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Is it always necessary to create graphics first? Ask the Proposal Doctor

Dear Proposal Doctor, My capture manager is insisting that we complete a big stack of graphics before we write any proposal text. We have a decent amount of time for this proposal, more than we usually get. But, my writers are worried about how long the graphics process will take and the compressed writing schedule that will surely follow. Is it always necessary to create graphics first? Where did this rule come from? How can I make it work with a team that does not really think visually? I understand the capture manager's point of view, but I also see where the writers are coming from. Please help. -Stuck in the Middle Dear Stuck, I am so glad you asked this question because it goes to a tension at the heart of our profession. Everyone wants the universal rule or the “best practice” (not my favorite term) that applies to...

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Why some companies embrace LPTA contracts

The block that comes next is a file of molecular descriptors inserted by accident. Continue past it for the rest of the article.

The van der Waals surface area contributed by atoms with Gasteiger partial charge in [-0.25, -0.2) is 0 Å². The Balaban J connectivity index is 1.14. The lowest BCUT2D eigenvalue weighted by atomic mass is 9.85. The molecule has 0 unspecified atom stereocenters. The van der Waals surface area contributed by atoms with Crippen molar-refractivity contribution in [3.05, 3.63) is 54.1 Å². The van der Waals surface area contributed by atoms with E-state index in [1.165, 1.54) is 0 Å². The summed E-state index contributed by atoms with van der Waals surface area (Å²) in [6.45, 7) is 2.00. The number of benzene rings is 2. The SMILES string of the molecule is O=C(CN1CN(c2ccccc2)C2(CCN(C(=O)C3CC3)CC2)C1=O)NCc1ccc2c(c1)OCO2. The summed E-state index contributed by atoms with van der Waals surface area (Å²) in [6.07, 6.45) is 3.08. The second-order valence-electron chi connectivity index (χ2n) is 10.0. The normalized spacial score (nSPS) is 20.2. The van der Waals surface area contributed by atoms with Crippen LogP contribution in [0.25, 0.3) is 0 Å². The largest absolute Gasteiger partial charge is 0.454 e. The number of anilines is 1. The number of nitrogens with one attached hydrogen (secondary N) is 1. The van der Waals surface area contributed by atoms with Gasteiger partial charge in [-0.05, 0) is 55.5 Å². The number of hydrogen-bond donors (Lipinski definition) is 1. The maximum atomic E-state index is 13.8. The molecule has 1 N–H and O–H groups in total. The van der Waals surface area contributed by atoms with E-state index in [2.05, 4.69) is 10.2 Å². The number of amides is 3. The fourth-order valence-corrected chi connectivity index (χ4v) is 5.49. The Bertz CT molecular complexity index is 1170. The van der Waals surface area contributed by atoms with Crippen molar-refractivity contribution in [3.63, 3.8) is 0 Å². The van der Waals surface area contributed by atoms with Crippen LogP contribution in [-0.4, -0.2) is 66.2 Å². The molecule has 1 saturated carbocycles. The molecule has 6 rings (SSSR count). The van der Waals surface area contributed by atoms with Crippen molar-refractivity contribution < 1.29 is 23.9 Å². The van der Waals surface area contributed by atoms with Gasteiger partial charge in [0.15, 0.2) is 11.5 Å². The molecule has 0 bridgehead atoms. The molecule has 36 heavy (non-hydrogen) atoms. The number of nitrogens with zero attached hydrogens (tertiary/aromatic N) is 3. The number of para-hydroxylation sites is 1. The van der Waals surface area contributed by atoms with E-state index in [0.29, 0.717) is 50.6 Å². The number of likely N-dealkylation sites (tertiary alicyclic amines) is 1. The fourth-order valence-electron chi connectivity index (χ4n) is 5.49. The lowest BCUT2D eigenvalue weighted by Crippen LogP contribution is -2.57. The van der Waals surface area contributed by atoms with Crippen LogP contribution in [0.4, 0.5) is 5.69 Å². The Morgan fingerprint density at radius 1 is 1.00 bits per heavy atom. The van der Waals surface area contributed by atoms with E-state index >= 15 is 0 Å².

Lower barrier to entry means marginally credible firms have shot at winning procurements

Some companies are actively seeking lowest price, technically acceptable (LPTA) professional services bids—but they’re not the companies you’d think. You’d expect companies with deep experience in their fields that have honed their operating costs to the minimum and are operating at maximum efficiency to seek out LPTA bids where they could compete on price—but it is just the opposite. Inexperienced, marginally credible firms are finding LPTA procurements provide a unique opportunity to penetrate government market segments that they would otherwise have been unable to enter. Here’s how it works. LPTA lower the barrier to entry Under LPTA bids, the government awards contracts to offerors with minimally acceptable technical proposals rather than to offers with the best technical proposals as is normally done in best value trade-off procurements. In other words, the LPTA evaluation criteria provide no additional value to the market leader company over the market laggard company. To pass...

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